Revisiting the Illustrative Sculpture: The Water Cycle

img_7496 Doing this project with Mound 2nd grade was an incredibly unique experience this past semester. The grade was split up into boys and girls; the girls worked on a modern dance routine with PAA artist Amy Notley, while I worked with the boys to create illustrative sculptures that showcased the water cycle. I have made these sculptures with previous classes, and each time I find that I am able to slightly hone the project to fit each individual class.img_7438

For this specific group, we focused on medium and material exploration. The students used watercolor as their primary medium, adding elements such as tissue paper, salt, and oil pastel to their watercolor illustrations. The first session was spent creating paintings that illustrated different parts of the water cycle on paper, to familiarize themselves with the mediums. They would later use these mediums on small rectangular wooden pieces, that would fit into their sculpture to show the four parts of the water cycle. As a class, we wrote a story to go with our illustrations. What is condensation? What symbols could we use to show this? What is a symbol? These questions were discussed, and different symbols for precipitation, condensation, evaporation, and accumulation were discussed and drawn out as a class.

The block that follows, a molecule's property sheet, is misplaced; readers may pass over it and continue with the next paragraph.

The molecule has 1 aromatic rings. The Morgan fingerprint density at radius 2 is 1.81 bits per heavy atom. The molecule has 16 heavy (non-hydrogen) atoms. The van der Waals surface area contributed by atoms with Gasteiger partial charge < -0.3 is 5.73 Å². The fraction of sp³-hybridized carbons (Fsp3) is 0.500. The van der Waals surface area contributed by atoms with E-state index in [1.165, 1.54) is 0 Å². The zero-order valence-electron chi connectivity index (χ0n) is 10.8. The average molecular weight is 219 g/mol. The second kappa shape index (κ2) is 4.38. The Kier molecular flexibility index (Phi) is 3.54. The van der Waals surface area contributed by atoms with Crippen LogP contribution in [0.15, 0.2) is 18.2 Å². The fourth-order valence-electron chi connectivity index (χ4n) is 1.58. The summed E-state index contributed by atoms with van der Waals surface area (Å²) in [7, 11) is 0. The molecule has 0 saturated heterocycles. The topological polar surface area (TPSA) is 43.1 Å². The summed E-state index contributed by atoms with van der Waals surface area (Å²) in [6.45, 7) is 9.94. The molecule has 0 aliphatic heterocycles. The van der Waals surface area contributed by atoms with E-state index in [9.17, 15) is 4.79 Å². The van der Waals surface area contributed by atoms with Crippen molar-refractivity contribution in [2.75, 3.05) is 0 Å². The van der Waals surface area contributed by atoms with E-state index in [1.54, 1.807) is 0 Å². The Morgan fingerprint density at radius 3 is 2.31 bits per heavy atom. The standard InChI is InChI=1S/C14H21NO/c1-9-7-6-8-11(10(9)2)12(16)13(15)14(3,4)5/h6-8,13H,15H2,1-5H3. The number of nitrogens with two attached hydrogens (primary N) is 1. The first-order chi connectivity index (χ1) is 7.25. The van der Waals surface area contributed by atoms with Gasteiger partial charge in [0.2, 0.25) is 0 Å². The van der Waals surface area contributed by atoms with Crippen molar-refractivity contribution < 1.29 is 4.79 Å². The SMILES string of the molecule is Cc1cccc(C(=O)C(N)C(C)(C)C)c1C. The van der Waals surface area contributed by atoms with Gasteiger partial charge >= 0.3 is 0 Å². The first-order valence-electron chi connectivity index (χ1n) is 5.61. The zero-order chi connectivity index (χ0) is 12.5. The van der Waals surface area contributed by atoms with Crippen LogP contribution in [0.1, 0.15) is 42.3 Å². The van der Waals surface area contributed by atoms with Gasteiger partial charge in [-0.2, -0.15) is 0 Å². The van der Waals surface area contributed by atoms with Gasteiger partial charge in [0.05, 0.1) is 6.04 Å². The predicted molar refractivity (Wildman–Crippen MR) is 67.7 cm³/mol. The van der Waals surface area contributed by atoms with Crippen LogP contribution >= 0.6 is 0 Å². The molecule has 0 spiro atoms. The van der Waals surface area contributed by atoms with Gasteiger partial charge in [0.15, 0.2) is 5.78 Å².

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For me as the instructor, the most exciting part of this particular residency was putting together the wooden pieces that would be our sculptures with the class. The students loved learning about and using all of the hardware such as bolts and screws; their favorite part was using the sandpaper, to help all of their pieces successfully fit together. Some of the pieces were better cut by the laser cutter than others, which made the sandpaper necessary. Students were helping each other sand their rectangles and fit them together, through a trial and error process. This required them to work together, help each other, and sand the pieces just right so that their sculptures worked correctly. This is the STEM process in its essence, working with the elements of art to create interactive, illustrative sculptures. As a result of this work and participation, almost every student had a complete project finished by the end of the residency. Each sculpture illustrated by the students, using the various mediums to create a dynamic and educational viewing experience. The boys were able to communicate their ideas successfully, both individually and as a class.

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